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I know I always post a similar question about array memory usage but now I want post the question more specific.

After I read this article: http://www.javamex.com/tutorials/memory/object_memory_usage.shtml

I didn't understand some things:

  • the size of a data type is always the same also on different platform (Linux / Windows 32 / 64 bit)??? so an int will be always 32 bit?;
  • when I compute the memory usage I must put also the reference value itself? If I have an object to a class that has an int field its memory will be 12 (object header) + 4 reference + 4 (the int field) + 3 (padding) = 24 bytes??
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Perhaps it would help of you could explain why this is so important to you? –  leonm Jun 7 '10 at 10:22
    
Only for a didactic purpose. –  xdevel2000 Jun 7 '10 at 10:58

2 Answers 2

up vote 1 down vote accepted

An int will always be 32 bits. However, the JVM spec does not mandate that the fields of an object are stored contiguously in memory. So it is possible that a 64 bit JVM might align int fields on 64 bit boundaries. (Certainly, Sun 32 bit JVM's align 8 and 16 bit fields on 32 bit boundaries!)

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so can we say that every JVM implementation can choose that extra spaces? –  xdevel2000 Jun 7 '10 at 11:09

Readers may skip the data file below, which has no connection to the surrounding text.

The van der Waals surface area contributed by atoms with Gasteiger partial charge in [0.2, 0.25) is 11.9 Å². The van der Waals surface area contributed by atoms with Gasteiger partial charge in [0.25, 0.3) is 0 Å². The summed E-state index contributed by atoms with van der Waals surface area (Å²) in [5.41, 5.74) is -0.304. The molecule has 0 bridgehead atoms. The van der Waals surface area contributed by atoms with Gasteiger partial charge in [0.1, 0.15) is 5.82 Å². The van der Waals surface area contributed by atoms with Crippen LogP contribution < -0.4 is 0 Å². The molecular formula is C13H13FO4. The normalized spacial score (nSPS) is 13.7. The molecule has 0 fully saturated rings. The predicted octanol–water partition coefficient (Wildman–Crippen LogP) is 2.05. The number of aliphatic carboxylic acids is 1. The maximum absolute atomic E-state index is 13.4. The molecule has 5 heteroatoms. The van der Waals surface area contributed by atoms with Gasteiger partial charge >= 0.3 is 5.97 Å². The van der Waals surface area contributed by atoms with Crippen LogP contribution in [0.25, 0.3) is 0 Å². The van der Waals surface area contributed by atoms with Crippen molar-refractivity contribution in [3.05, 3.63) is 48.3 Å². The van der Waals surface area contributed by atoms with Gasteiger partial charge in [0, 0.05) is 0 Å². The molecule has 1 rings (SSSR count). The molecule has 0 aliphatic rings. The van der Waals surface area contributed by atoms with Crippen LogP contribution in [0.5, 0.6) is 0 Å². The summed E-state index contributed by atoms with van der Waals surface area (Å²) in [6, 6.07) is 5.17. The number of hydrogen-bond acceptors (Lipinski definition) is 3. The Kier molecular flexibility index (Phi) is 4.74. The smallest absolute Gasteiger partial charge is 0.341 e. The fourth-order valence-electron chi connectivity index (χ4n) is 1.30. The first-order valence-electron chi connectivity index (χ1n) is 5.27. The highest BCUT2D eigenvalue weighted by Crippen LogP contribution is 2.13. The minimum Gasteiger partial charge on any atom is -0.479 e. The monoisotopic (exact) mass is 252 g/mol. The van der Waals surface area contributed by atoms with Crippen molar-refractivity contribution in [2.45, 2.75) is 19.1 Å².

No we cannot say that. Or at least, we cannot without testing each and every one of them. (And that is impossible, because people are free to create their own private variants, based on the OpenJDK code-base for example.) –  Stephen C Jun 7 '10 at 11:21

Firstly, yes, an int will always be 32 bits, as per the language specification.

You shouldn't (IMO) include the reference itself in memory usage for the class itself, because it's not part of the object. In particular, you don't know how many places there will be references to the same object: if 10 different objects each store a reference to your object, you'll end up paying the reference cost 10 times. However, you should take account of the reference when computing the cost of whatever is storing it - so if you have a class with a field which is a reference, then count the cost there instead. (Likewise if you're computing stack space, consider local variables.)

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I don't think the JLS specifies an exact bit size anywhere. The specified value range only means that an int needs to be at least 32bit wide. Nothing in the JLS or JVM spec specifies that an int must use only 4 bytes in memory. –  Joachim Sauer Jun 7 '10 at 11:52
    
@Joachim: True - and due to field alignment it could end up taking up more even if only 4 bytes are used. However, it's worth being aware that at least at a language level it's a 4-byte value. It will always wrap around at 2^31 etc. –  Jon Skeet Jun 7 '10 at 12:05

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